5:30 a.m. I awake to a horrible ringing in my ears. It takes a while for me to realize that it is only the chiming of the alarm clock. The shower feels so good I don’t want to leave it. I finally step into my day realizing that it isn’t the big things that will destroy me. It’s the devastation of the day-to-day that will be my undoing.
The contrast of the freedom of vacation with the servitude of the day does not escape me. I work less hours for less pay and the money is never enough. I see my future wiping trays in McDonalds or as a greeter at the doors of a Wal-mart. It’s hard to get excited about what lies ahead. This line of thinking is like dipping myself in acid. It eats away at me. Time to write. I’m looking for salvation. Maybe the words will take me there.
These two words circled around my brain as I dressed this morning. They were loud and insistent. Irritated, I tried to brush them aside as manifestations of my normal morning insanity. They would not be dismissed.
Reluctantly, I stopped pulling on my socks and sat on the edge of the bed.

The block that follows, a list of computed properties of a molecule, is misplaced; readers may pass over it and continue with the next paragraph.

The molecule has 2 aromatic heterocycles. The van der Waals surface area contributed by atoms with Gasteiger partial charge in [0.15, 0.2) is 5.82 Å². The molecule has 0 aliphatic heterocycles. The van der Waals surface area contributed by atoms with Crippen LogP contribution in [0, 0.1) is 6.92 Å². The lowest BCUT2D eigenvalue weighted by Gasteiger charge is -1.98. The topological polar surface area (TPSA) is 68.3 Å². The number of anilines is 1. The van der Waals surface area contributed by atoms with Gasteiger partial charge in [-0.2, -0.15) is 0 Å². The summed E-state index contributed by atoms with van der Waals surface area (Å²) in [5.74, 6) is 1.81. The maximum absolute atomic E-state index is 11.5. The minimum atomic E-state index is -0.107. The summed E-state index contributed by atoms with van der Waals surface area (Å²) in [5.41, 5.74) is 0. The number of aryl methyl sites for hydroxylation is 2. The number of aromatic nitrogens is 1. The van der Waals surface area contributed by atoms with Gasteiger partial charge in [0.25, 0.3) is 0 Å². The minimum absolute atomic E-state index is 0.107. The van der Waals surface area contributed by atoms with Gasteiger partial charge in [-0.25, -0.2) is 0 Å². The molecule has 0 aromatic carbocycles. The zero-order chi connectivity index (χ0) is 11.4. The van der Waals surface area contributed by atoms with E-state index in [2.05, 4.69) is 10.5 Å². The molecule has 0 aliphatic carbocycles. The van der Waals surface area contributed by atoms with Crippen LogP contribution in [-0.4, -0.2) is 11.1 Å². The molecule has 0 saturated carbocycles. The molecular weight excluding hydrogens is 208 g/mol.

“Alright. You win. What are you trying to tell me?”
I have a duty to speak the truth as I see it and share not just my triumphs, not just the things that felt good, but the pain, the intense, often unmitigated pain. It is important to share how I know survival is survival and not just a walk through the rain.—–Audre Lorde
Anger. Yesterday, that was my truth. When I tried to write, anger kept glaring back at me. I could see it peeking out from the middle of the “O’s”. It was hurling cannonballs . . . the dots on the “i’s”, periods, pieces of semi-colons. Soon, every lower case “l” became a spear. Oh, the horror, the horror.
I gave up trying to write. I walked away from this bloody battlefield to try again another day. There are times when all one can do is surrender. My anger was too strong, too raw. Words would have contained it. Anger was a wild beast that hated the cage.
I am the person behind the words printed here. I write because my heart will not allow me the option of NOT writing. It has taken me half a life time to discover this basic truth, but now that I have, writing is as natural as breathing. This is where my breath takes the form of words.